“This gun in my Robin”
This week’s Green Lanterns #16 is the first of a two-parter teaming Batman with Simon Baz and Jessica Cruz as they take on a new threat from the Scarecrow. After the one-shot story in the last issue it seems odd that Sam Humphries doesn’t return to the Volthoom story immediately considering the sizeable cliffhanger of Rami’s possession that he left us with. Of course the cynic in me wonders if the Batman team up is an attempt to create a bump in sales considering the greater than 50% drop the series has had since its debut.
The premise of this story seems artificially created to me in part because Batman just isn’t the sort to call in for help, especially from outside the Bat family of characters regardless of the nature of the threat. The initial threat of a raving man with a baseball bat who nearly takes out two Green Lanterns immediately got under my skin – this isn’t something that should make any ring bearer break a sweat let alone get knocked on his or her backside over.
That the big bad is Scarecrow is certainly no surprise considering his previous role during Blackest Night when he was a deputized agent of the Sinestro Corps and him being the obvious choice with fear being his weapon and all. So when the Scarecrow is finally revealed in the last page it doesn’t create any sense of surprise whatsoever and when you step back after finishing the issue you realize the whole first half of this story accomplished very little in terms of having a narrative.
Then there is an overplayed argument between Simon, Batman and Commissioner Gordon over Baz’s gun that consumes a fair amount of page time. Gordon raises a great point about the legality of Baz carrying the gun from jurisdiction to jurisdiction which is probably not registered. Baz’s response, and that to Batman, lacks validity and he ends up looking pretty stupid. The mere fact that it’s taking place now after Batman has had plenty of time to confront Baz about it in the pages of Justice League makes it seem artificial. How Humphries makes such a big deal of it makes the whole sequence look forced for the sake of filling pages in a story who’s plot is very paint by numbers and suspect in the first place. With each passing issue where Simon’s ring doesn’t fail him the purpose of carrying a pistol becomes more farcical. At the end of the day superheroes don’t use guns and having a Green Lantern with one is pretty ludicrous.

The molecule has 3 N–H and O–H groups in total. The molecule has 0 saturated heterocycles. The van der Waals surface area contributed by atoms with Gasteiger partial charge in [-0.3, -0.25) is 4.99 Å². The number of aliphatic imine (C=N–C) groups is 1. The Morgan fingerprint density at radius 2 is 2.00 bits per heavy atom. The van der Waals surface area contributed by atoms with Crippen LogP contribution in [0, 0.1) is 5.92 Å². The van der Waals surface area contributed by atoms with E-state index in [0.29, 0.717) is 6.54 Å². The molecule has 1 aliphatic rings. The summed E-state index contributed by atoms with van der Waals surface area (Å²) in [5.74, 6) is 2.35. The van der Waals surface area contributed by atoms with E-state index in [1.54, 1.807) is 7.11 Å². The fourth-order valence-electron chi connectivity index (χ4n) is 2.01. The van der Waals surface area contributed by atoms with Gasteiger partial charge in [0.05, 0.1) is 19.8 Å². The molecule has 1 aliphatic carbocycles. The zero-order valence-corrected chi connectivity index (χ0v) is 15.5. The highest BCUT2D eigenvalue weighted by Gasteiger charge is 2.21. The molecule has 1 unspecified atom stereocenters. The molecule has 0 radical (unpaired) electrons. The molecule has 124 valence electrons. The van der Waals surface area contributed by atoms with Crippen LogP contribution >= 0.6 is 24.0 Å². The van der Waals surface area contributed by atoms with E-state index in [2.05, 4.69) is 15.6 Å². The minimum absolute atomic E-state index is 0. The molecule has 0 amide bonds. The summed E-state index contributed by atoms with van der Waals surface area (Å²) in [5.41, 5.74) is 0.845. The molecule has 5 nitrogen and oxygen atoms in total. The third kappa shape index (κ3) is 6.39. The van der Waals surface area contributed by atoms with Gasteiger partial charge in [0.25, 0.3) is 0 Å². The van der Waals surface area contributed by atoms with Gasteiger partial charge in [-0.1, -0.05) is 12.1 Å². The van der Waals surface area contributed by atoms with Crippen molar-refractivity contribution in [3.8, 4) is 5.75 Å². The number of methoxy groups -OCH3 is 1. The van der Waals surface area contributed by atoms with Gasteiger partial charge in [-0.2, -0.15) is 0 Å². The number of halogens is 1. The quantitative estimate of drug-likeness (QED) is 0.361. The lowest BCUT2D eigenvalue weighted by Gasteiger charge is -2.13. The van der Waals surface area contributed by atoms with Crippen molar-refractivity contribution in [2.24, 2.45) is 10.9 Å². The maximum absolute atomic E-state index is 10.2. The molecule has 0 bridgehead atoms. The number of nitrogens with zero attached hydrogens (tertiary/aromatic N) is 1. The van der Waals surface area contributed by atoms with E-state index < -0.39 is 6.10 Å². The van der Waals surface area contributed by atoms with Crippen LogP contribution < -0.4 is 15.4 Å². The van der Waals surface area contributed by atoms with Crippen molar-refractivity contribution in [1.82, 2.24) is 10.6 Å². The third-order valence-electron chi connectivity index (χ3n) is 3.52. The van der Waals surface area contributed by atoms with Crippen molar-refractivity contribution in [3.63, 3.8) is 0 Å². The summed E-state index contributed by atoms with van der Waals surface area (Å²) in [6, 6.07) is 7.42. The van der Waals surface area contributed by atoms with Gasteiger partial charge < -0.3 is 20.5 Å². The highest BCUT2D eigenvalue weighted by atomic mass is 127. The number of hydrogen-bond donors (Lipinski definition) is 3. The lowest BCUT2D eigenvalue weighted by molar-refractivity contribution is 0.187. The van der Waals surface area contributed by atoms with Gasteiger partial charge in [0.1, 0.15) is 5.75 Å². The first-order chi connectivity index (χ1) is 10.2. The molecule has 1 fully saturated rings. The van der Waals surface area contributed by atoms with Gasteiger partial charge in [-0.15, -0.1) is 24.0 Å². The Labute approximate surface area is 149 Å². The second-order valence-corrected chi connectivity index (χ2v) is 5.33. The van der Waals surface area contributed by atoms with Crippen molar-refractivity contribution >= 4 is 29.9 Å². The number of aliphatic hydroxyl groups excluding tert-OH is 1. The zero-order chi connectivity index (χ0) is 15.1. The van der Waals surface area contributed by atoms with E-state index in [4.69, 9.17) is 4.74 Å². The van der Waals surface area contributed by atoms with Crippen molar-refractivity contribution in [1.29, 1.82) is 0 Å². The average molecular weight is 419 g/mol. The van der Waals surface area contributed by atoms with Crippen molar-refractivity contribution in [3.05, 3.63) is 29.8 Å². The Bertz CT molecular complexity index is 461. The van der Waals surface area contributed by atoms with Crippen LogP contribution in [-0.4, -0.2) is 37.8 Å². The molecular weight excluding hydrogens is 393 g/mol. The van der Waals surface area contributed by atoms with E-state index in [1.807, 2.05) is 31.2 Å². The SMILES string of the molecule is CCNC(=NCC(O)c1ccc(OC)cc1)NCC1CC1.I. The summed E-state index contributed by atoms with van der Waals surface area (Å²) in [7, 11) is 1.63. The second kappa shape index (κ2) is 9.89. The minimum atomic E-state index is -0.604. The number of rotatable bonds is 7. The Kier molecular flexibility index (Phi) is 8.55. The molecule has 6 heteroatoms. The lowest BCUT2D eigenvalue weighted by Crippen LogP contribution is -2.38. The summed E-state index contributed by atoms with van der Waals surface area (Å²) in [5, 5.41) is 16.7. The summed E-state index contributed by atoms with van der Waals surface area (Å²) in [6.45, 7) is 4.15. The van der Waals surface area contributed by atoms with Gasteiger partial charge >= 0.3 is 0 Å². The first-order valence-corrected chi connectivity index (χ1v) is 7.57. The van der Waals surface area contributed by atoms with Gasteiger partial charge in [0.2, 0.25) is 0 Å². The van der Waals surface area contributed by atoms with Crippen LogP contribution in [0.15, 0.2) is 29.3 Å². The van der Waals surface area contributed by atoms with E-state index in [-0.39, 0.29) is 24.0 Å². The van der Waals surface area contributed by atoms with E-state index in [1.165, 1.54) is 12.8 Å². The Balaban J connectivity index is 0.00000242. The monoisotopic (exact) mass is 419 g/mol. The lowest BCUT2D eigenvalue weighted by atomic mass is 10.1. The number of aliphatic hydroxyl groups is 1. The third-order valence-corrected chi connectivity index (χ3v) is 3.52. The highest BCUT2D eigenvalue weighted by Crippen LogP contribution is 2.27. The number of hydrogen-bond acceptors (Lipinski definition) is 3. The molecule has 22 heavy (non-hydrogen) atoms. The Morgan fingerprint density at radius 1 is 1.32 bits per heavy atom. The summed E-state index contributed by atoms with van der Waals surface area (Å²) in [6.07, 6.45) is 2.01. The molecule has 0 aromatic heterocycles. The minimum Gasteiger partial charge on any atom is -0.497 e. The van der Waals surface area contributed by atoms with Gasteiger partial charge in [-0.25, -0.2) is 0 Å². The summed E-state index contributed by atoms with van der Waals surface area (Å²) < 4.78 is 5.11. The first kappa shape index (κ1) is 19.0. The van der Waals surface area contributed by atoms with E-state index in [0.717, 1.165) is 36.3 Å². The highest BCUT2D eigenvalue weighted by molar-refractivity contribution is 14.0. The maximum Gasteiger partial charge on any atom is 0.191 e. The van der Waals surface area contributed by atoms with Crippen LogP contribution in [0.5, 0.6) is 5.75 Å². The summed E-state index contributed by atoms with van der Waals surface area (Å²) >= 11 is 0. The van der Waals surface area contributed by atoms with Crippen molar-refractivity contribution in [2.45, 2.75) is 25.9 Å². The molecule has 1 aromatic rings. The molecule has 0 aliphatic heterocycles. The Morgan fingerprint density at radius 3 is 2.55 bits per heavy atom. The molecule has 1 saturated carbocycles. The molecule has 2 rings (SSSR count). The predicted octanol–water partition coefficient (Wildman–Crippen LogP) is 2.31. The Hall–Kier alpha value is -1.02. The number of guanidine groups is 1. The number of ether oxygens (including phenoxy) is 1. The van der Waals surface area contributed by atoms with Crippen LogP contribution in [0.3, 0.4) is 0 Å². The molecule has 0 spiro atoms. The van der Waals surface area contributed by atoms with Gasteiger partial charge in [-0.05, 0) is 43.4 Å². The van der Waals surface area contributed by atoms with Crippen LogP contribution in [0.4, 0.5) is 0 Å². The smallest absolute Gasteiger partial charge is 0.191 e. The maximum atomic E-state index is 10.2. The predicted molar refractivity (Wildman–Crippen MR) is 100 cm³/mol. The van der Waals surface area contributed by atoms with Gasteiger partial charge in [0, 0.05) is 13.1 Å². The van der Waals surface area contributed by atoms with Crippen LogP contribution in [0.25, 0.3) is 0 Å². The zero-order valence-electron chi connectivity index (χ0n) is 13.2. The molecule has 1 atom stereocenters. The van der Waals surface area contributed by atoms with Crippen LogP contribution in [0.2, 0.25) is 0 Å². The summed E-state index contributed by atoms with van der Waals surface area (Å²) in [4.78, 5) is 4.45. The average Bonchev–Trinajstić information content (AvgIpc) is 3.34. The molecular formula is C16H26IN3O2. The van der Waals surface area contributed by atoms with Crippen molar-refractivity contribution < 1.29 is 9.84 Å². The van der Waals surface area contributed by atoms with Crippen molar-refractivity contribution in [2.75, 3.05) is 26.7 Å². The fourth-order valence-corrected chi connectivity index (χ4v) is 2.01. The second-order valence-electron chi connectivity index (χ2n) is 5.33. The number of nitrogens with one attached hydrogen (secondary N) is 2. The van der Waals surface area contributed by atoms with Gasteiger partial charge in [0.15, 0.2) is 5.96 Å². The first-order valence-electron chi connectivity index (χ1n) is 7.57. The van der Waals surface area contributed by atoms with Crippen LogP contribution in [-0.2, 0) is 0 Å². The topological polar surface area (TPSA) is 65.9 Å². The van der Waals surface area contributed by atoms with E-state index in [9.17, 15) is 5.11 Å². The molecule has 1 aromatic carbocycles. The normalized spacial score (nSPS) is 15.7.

Visually the book fares much better than it does in the writing department with Neil Edwards doing a nice job overall. His work is expressive and makes it easy to know exactly how the characters feel. With Simon’s pistol being a central focus of the issue I think this may well be the very first time that it was consistently present throughout the entirety of the book. About the only criticism I have with the visual is the Scarecrow reveal at the end which looked more corny than creepy.
Green Lanterns #16 starts the Batman team-up on shaky ground with a paper thin plot and too much emphasis placed on forcing tension between the caped crusader and Simon Baz. Visually the book is pretty to look at but there’s not much else to make this interesting. Five out of ten lanterns.